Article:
We are in a state of evolution in our consciousness but that growth in our awareness is there to help us take the necessary action to change our world. The very fact that you have read this means that you are a part of this expansion in global human consciousness. It is up to all of us to expand the awareness of others so that we can get past this terrible chapter of history together and begin creating a new world.
Is Software The Result of Our Inadvertent Biomimicry?
I first became interested in biomimicry when it pointed out the many natural forms that follow the Fibonacci sequence, suggesting a mathematical perfection at the heart of nature that organic life emulates as it evolves.
The Biomimicry Institute has this definition:
“Biomimicry is an approach to innovation that seeks sustainable solutions to human challenges by emulating nature’s time-tested patterns and strategies.”
Examples from the website:
- Learning from humpback whales how to create efficient wind power
- Learning from termites how to create sustainable buildings
- Learning from kingfishers how to break through boundaries
- Learning from mosquitos to create “a nicer needle”
Other examples would include Velcro and aerodynamic designs based on other birds and insects.
To the extent that nature “mimics” mathematics and geometry it already begins to suggest the primacy of consciousness or an intelligence at the heart of Being.
Eckhart Tolle says that, for example, an immense intelligence regulates your breath, circulation, elimination, sexuality, and all of your bodily functions without the intervention of your “conscious” self.
Scientists like Robert Lanza who coined the term Biocentrism suggest that a more viable scientific approach is to take nature as primary, and our thoughts (discoveries, measurements, etc.) about nature as a byproduct of organic processes.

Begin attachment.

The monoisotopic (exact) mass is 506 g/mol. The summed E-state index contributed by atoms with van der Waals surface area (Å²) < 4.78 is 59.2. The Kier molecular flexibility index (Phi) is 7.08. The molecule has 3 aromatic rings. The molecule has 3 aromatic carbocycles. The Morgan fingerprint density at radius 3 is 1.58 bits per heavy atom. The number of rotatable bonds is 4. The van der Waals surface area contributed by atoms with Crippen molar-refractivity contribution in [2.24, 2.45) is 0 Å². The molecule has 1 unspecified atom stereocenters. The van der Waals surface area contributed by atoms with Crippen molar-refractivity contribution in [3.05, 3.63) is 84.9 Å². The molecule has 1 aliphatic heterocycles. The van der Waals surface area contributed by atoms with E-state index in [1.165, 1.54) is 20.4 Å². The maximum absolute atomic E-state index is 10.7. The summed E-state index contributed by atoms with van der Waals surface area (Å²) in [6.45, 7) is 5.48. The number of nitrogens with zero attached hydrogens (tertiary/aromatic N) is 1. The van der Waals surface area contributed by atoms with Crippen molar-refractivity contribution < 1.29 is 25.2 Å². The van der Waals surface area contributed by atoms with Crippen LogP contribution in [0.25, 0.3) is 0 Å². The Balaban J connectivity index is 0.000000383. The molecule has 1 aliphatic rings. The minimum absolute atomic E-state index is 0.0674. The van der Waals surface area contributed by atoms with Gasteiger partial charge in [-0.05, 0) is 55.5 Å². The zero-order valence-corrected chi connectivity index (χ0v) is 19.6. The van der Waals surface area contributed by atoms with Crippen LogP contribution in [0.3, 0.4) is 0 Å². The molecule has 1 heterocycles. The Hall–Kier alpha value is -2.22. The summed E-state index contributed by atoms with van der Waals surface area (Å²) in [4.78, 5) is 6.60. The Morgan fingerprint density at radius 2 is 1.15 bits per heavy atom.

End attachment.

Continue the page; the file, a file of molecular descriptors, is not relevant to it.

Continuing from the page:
But isn’t it possible to look at the phenomenon of software from this same perspective?
I have asked the question — “If DNA is software, who wrote the code?” because with the sequencing of DNA the discovery has been made that it operates as computer software.
And as a relatively new phenomenon in human history, from our current perspective, we can see that DNA is the only software or “active” encoded intelligence that was not “written” by a team of programmers.
When I asked about this to skeptics like Michael Shermer or other conventional scientists, the answer to how code could arise organically from inanimate matter — when it clearly conveys a “meaning” that is intentional” — is always “evolution” or “natural selection.”
But if we instead consider the possibility of consciousness being primary, then the invention of software makes perfect sense as a wonderful example of biomimicry (through evolution); it is the unconscious recreation of the natural evolution to order from chaos (mathematics) through the intervention of Mind.
Even in scripture this is metaphorically suggested — we were created in the “image” of God – perhaps not in a “personal” sense but in the realm of forms or ideas — as Plato suggested — in fact mimicking the geometric and mathematical perfection of an absolute intelligence.